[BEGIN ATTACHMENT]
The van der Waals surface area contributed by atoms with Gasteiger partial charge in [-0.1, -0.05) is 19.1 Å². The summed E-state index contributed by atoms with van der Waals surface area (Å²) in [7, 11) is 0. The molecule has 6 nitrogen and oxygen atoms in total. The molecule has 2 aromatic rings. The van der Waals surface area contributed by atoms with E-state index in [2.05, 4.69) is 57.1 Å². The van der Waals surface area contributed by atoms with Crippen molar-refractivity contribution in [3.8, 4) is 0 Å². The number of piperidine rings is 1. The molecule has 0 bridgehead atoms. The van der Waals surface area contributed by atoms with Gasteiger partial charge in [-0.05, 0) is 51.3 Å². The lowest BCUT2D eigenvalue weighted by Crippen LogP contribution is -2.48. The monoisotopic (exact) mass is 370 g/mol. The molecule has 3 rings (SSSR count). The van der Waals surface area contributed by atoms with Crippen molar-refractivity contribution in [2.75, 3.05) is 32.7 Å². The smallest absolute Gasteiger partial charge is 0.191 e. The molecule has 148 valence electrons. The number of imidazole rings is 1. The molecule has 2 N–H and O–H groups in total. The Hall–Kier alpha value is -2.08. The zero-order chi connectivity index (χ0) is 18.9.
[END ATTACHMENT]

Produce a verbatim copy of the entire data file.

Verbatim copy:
The van der Waals surface area contributed by atoms with Gasteiger partial charge in [-0.1, -0.05) is 19.1 Å². The summed E-state index contributed by atoms with van der Waals surface area (Å²) in [7, 11) is 0. The molecule has 6 nitrogen and oxygen atoms in total. The molecule has 2 aromatic rings. The van der Waals surface area contributed by atoms with E-state index in [2.05, 4.69) is 57.1 Å². The van der Waals surface area contributed by atoms with Crippen molar-refractivity contribution in [3.8, 4) is 0 Å². The number of piperidine rings is 1. The molecule has 0 bridgehead atoms. The van der Waals surface area contributed by atoms with Gasteiger partial charge in [-0.05, 0) is 51.3 Å². The lowest BCUT2D eigenvalue weighted by Crippen LogP contribution is -2.48. The monoisotopic (exact) mass is 370 g/mol. The molecule has 3 rings (SSSR count). The van der Waals surface area contributed by atoms with Crippen molar-refractivity contribution in [2.75, 3.05) is 32.7 Å². The smallest absolute Gasteiger partial charge is 0.191 e. The molecule has 148 valence electrons. The number of imidazole rings is 1. The molecule has 2 N–H and O–H groups in total. The Hall–Kier alpha value is -2.08. The zero-order chi connectivity index (χ0) is 18.9.